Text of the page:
Simply put, people now pick and choose what projects they participate in and feel little generalized commitment to continued involvement. And it is clicktivism which is leading the vanguard here. Clicktivism, as an impulsive, non-committed online political gesture, which can be easily replicated and that does not require any specialized knowledge, is shaped by, and reinforces, this change. It affords the project-oriented individual an efficient means of political participation, without the hassles involved with traditional engagement.

This is not to say, however, that clicktivism serves the same functions as traditional forms. Indeed, much more work is needed to understand the impact and effect that clicktivist techniques can have on social movements and political issues. However, and this is the most important point, clicktivism is forcing us to reconsider what we define as political participation. It does not overtly engage with the political arena, but provides avenues through which to do so. It does not incite genuine political change, but it makes people feel as if they are contributing. It does not politicize issues, but it fuels discursive practices. It may not function in the same way as traditional forms of engagement, but it represents the political participation aspirations of the modern citizen. Clicktivism has been bridging the dualism between the traditional and contemporary forms of political participation, and in its place establishing a participatory duality.

Clicktivism, and similar contemporary forms of engagement, are challenging how we understand political participation, and to ignore them because of what they don’t embody, rather than what they do, is to move forward with eyes closed.

Read the full article: Halupka, M. (2014) Clicktivism: A Systematic Heuristic. Policy and Internet 6 (2) 115-132.


Max Halupka is a PhD candidate at the ANZOG Institute for Governance, University of Canberra. His research interests include youth political participation, e-activism, online engagement, hacktivism, and fluid participatory structures.

Gender gaps in virtual economies: are there virtual ‘pink’ and ‘blue’ collar occupations?

She could end up earning 11 percent less than her male colleagues .. Image from EVE Online by zcar.300.
She could end up earning 11 percent less than her male colleagues .. Image from EVE Online by zcar.300.

Ed: Firstly, what is a ‘virtual’ economy? And what exactly are people earning or exchanging in these online environments?

Vili: A virtual economy is an economy that revolves around artificially scarce virtual markers, such as Facebook likes or, in this case, virtual items and currencies in an online game. A lot of what we do online today is rewarded with such virtual wealth instead of, say, money.

Ed: In terms of ‘virtual earning power’ what was the relationship between character gender and user gender?

Vili: We know that in national economies, men and women tend to be rewarded differently for the same amount of work; men tend to earn more than women. Since online economies are such a big part of many people’s lives today, we wanted to know if this holds true in those economies as well. Looking at the virtual economies of two massively-multiplayer online games (MMOG), we found that there are indeed some gender differences in how much virtual wealth players accumulate within the same number of hours played. In one game, EVE Online, male players were on average 11 percent wealthier than female players of the same age, character skill level, and time spent playing. We believe that this finding is explained at least in part by the fact that male and female players tend to favour different activities within the game worlds, what we call “virtual pink and blue collar occupations”. In national economies, this is called occupational segregation: jobs perceived as suitable for men are rewarded differently from jobs perceived as suitable for women, resulting in a gender earnings gap.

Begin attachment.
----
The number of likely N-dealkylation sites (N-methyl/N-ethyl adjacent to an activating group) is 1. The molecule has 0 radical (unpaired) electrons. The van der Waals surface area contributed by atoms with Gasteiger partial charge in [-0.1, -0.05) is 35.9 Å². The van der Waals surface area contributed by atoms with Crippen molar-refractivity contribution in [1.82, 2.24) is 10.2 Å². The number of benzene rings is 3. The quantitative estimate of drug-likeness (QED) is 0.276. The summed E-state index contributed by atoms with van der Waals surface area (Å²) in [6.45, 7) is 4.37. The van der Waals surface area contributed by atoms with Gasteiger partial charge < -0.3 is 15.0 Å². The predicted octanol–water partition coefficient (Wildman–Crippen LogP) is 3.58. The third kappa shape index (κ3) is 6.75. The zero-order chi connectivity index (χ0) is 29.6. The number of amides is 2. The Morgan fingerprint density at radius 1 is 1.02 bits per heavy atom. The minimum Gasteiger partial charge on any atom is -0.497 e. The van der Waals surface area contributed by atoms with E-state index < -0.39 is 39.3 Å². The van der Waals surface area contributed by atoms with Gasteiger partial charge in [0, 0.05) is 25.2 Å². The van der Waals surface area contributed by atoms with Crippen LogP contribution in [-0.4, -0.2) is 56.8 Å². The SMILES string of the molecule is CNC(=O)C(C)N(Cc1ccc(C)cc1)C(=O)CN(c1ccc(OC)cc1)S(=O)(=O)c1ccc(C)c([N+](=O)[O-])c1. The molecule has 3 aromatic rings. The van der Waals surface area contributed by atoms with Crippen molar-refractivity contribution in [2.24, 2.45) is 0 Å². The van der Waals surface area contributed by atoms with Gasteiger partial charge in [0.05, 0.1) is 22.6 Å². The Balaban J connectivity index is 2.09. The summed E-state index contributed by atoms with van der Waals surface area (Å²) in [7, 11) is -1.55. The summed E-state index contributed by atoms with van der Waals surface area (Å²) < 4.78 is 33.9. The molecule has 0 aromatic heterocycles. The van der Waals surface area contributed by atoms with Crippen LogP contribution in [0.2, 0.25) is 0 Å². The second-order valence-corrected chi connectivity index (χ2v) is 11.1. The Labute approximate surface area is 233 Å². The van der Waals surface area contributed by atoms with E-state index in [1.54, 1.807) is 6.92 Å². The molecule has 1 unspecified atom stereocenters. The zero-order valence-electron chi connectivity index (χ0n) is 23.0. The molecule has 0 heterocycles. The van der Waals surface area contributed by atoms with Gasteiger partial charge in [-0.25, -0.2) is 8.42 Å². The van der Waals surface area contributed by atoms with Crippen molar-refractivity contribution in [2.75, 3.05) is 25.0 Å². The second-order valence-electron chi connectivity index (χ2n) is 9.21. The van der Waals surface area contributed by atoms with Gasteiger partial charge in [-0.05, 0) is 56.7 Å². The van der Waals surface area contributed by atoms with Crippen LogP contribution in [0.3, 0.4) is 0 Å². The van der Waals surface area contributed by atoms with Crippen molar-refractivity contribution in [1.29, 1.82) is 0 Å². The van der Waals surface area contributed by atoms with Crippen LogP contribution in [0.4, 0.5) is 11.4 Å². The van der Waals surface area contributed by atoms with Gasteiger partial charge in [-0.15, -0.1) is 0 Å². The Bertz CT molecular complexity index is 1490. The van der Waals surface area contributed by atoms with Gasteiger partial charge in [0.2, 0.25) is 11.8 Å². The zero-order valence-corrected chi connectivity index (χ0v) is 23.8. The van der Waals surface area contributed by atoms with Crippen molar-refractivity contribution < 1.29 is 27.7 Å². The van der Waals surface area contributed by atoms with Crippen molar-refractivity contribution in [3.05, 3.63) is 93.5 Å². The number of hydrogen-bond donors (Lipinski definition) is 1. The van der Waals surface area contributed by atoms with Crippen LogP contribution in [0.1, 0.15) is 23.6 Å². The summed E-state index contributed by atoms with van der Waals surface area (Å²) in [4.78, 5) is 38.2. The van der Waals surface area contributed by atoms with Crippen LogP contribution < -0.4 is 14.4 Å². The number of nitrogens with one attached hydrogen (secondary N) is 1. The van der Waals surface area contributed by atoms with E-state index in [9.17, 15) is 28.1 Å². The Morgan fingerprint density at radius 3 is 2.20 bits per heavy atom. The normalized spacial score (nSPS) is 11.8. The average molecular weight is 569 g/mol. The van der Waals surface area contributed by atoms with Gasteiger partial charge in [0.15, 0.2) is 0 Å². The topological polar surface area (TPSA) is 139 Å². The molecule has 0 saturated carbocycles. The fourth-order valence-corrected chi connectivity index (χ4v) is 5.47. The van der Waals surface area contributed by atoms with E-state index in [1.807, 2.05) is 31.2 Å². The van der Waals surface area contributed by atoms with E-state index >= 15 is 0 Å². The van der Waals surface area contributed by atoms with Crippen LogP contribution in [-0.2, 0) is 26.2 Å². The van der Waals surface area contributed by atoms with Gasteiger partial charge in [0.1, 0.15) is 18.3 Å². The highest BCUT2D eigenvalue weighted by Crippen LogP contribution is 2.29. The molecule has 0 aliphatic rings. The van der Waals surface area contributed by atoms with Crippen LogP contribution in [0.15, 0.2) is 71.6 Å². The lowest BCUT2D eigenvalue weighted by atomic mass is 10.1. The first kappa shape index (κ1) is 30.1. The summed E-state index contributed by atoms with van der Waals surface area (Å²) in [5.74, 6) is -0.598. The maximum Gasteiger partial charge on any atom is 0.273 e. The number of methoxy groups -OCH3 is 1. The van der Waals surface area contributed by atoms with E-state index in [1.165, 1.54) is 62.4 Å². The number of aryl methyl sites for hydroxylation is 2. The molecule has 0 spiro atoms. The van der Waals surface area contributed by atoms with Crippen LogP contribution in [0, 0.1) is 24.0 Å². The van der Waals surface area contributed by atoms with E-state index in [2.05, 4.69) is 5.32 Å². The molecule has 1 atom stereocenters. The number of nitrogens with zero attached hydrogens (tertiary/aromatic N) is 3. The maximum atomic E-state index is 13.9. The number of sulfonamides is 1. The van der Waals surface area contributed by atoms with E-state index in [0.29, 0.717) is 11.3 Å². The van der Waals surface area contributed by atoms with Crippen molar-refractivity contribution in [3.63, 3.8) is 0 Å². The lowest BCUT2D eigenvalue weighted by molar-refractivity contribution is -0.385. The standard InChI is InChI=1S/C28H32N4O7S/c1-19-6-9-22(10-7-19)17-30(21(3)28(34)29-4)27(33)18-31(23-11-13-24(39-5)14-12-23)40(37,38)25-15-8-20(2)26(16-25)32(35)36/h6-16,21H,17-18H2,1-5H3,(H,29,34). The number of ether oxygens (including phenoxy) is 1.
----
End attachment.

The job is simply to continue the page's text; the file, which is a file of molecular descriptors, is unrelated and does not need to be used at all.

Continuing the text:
However, in another game, EverQuest II, we found that male and female players were approximately equally wealthy. This reflects the fact that games differ in what kind of activities they reward. Some provide a better economic return on fighting and exploring, while others make it more profitable to engage in trading and building social networks. In this respect games differ from national economies, which all tend to be biased towards rewarding male-type activities. Going beyond this particular study, fantasy economies could also help illuminate the processes through which particular occupations come to be regarded as suitable for men or for women, because game developers can dream up new occupations with no prior gender expectations attached.

Ed: You also discussed the distinction between user gender and character gender…

Vili: Besides occupational segregation, there are also other mechanisms that could explain economic gender gaps, like differences in performance or outright discrimination in pay negotiations. What’s interesting about game economies is that people can appear in the guise of a gender that differs from their everyday identity: men can play female characters and vice versa. By looking at player gender and character gender separately, we can distinguish between how “being” female and “appearing to be” female are related to economic outcomes.

We found that in EVE Online, using a female character was associated with slightly less virtual wealth, while in EverQuest II, using a female character was associated with being richer on average. Since in our study the players chose the characters themselves instead of being assigned characters at random, we don’t know what the causal relationship between character gender and wealth in these games was, if any. But it’s interesting to note that again the results differed completely between games, suggesting that while gender does matter, its effect has more to do with the mutable “software” of the players and/or the coded environments rather than our immutable “hardware”.